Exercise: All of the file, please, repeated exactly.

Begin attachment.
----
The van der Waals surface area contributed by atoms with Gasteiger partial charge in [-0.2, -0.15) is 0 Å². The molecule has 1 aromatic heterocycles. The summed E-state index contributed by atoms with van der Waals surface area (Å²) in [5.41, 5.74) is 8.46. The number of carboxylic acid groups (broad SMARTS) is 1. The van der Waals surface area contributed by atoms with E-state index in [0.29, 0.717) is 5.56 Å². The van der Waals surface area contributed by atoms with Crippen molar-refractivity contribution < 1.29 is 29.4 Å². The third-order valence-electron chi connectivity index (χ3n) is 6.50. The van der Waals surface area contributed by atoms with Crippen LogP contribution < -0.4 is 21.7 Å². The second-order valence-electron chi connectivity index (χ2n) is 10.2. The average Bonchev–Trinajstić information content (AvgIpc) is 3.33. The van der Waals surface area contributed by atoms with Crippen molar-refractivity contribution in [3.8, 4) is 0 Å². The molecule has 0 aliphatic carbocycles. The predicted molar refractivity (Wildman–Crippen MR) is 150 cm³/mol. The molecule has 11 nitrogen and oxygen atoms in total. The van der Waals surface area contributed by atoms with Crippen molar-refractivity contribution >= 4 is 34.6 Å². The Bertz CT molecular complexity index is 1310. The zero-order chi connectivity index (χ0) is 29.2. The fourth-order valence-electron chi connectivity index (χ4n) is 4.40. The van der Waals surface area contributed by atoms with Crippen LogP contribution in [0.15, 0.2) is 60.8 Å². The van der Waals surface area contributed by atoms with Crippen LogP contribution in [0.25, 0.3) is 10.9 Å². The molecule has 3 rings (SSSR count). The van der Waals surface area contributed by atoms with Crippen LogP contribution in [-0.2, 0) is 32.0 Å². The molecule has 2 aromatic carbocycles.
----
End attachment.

The van der Waals surface area contributed by atoms with Gasteiger partial charge in [-0.2, -0.15) is 0 Å². The molecule has 1 aromatic heterocycles. The summed E-state index contributed by atoms with van der Waals surface area (Å²) in [5.41, 5.74) is 8.46. The number of carboxylic acid groups (broad SMARTS) is 1. The van der Waals surface area contributed by atoms with E-state index in [0.29, 0.717) is 5.56 Å². The van der Waals surface area contributed by atoms with Crippen molar-refractivity contribution < 1.29 is 29.4 Å². The third-order valence-electron chi connectivity index (χ3n) is 6.50. The van der Waals surface area contributed by atoms with Crippen LogP contribution < -0.4 is 21.7 Å². The second-order valence-electron chi connectivity index (χ2n) is 10.2. The average Bonchev–Trinajstić information content (AvgIpc) is 3.33. The van der Waals surface area contributed by atoms with Crippen molar-refractivity contribution in [3.8, 4) is 0 Å². The molecule has 0 aliphatic carbocycles. The predicted molar refractivity (Wildman–Crippen MR) is 150 cm³/mol. The molecule has 11 nitrogen and oxygen atoms in total. The van der Waals surface area contributed by atoms with Crippen molar-refractivity contribution >= 4 is 34.6 Å². The Bertz CT molecular complexity index is 1310. The zero-order chi connectivity index (χ0) is 29.2. The fourth-order valence-electron chi connectivity index (χ4n) is 4.40. The van der Waals surface area contributed by atoms with Crippen LogP contribution in [0.15, 0.2) is 60.8 Å². The van der Waals surface area contributed by atoms with Crippen LogP contribution in [0.25, 0.3) is 10.9 Å². The molecule has 3 rings (SSSR count). The van der Waals surface area contributed by atoms with Crippen LogP contribution in [-0.2, 0) is 32.0 Å². The molecule has 2 aromatic carbocycles.